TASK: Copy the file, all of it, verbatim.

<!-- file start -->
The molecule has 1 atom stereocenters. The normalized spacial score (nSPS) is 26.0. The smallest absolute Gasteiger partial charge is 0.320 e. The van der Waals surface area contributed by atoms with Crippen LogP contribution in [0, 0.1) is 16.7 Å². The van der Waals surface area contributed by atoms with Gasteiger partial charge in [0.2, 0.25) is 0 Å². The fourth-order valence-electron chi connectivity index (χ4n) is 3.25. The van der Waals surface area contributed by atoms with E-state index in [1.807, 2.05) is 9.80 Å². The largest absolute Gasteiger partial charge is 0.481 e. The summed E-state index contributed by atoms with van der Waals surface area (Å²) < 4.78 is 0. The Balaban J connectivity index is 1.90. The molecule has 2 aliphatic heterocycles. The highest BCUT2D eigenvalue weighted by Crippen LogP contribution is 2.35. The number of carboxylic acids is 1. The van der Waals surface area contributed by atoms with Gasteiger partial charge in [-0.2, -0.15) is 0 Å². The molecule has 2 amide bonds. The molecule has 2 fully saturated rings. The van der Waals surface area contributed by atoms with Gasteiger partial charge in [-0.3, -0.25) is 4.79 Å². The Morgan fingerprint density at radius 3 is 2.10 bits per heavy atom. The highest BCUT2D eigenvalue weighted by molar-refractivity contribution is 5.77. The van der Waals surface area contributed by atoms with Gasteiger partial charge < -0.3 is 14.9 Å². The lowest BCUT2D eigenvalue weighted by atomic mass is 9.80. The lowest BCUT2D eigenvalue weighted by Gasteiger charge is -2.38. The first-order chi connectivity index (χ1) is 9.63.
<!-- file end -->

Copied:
The molecule has 1 atom stereocenters. The normalized spacial score (nSPS) is 26.0. The smallest absolute Gasteiger partial charge is 0.320 e. The van der Waals surface area contributed by atoms with Crippen LogP contribution in [0, 0.1) is 16.7 Å². The van der Waals surface area contributed by atoms with Gasteiger partial charge in [0.2, 0.25) is 0 Å². The fourth-order valence-electron chi connectivity index (χ4n) is 3.25. The van der Waals surface area contributed by atoms with E-state index in [1.807, 2.05) is 9.80 Å². The largest absolute Gasteiger partial charge is 0.481 e. The summed E-state index contributed by atoms with van der Waals surface area (Å²) < 4.78 is 0. The Balaban J connectivity index is 1.90. The molecule has 2 aliphatic heterocycles. The highest BCUT2D eigenvalue weighted by Crippen LogP contribution is 2.35. The number of carboxylic acids is 1. The van der Waals surface area contributed by atoms with Gasteiger partial charge in [-0.2, -0.15) is 0 Å². The molecule has 2 amide bonds. The molecule has 2 fully saturated rings. The van der Waals surface area contributed by atoms with Gasteiger partial charge in [-0.3, -0.25) is 4.79 Å². The Morgan fingerprint density at radius 3 is 2.10 bits per heavy atom. The highest BCUT2D eigenvalue weighted by molar-refractivity contribution is 5.77. The van der Waals surface area contributed by atoms with Gasteiger partial charge < -0.3 is 14.9 Å². The lowest BCUT2D eigenvalue weighted by atomic mass is 9.80. The lowest BCUT2D eigenvalue weighted by Gasteiger charge is -2.38. The first-order chi connectivity index (χ1) is 9.63.